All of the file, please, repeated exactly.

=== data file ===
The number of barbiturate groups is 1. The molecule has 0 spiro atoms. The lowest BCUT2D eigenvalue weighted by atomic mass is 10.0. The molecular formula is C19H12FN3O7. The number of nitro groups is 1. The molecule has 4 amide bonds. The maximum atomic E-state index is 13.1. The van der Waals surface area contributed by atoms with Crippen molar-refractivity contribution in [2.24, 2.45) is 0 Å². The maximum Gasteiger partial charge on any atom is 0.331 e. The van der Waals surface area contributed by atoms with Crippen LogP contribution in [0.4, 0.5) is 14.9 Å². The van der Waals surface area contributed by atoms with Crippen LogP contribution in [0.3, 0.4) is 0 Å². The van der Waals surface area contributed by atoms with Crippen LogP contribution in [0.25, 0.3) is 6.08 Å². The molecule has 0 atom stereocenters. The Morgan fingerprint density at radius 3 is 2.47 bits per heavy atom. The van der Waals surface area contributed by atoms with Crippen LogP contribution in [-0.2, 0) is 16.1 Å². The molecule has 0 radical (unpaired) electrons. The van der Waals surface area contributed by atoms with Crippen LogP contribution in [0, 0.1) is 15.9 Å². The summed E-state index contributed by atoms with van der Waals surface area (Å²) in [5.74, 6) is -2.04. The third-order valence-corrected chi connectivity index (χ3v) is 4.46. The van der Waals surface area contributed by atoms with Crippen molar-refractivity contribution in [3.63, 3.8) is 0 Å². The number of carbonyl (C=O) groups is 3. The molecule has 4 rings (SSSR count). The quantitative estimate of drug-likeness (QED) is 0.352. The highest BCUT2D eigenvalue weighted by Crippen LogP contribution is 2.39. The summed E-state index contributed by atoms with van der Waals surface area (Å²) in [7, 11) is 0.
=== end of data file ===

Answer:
The number of barbiturate groups is 1. The molecule has 0 spiro atoms. The lowest BCUT2D eigenvalue weighted by atomic mass is 10.0. The molecular formula is C19H12FN3O7. The number of nitro groups is 1. The molecule has 4 amide bonds. The maximum atomic E-state index is 13.1. The van der Waals surface area contributed by atoms with Crippen molar-refractivity contribution in [2.24, 2.45) is 0 Å². The maximum Gasteiger partial charge on any atom is 0.331 e. The van der Waals surface area contributed by atoms with Crippen LogP contribution in [0.4, 0.5) is 14.9 Å². The van der Waals surface area contributed by atoms with Crippen LogP contribution in [0.3, 0.4) is 0 Å². The van der Waals surface area contributed by atoms with Crippen LogP contribution in [0.25, 0.3) is 6.08 Å². The molecule has 0 atom stereocenters. The Morgan fingerprint density at radius 3 is 2.47 bits per heavy atom. The van der Waals surface area contributed by atoms with Crippen LogP contribution in [-0.2, 0) is 16.1 Å². The molecule has 0 radical (unpaired) electrons. The van der Waals surface area contributed by atoms with Crippen LogP contribution in [0, 0.1) is 15.9 Å². The summed E-state index contributed by atoms with van der Waals surface area (Å²) in [5.74, 6) is -2.04. The third-order valence-corrected chi connectivity index (χ3v) is 4.46. The van der Waals surface area contributed by atoms with Crippen molar-refractivity contribution in [3.63, 3.8) is 0 Å². The number of carbonyl (C=O) groups is 3. The molecule has 4 rings (SSSR count). The quantitative estimate of drug-likeness (QED) is 0.352. The highest BCUT2D eigenvalue weighted by Crippen LogP contribution is 2.39. The summed E-state index contributed by atoms with van der Waals surface area (Å²) in [7, 11) is 0.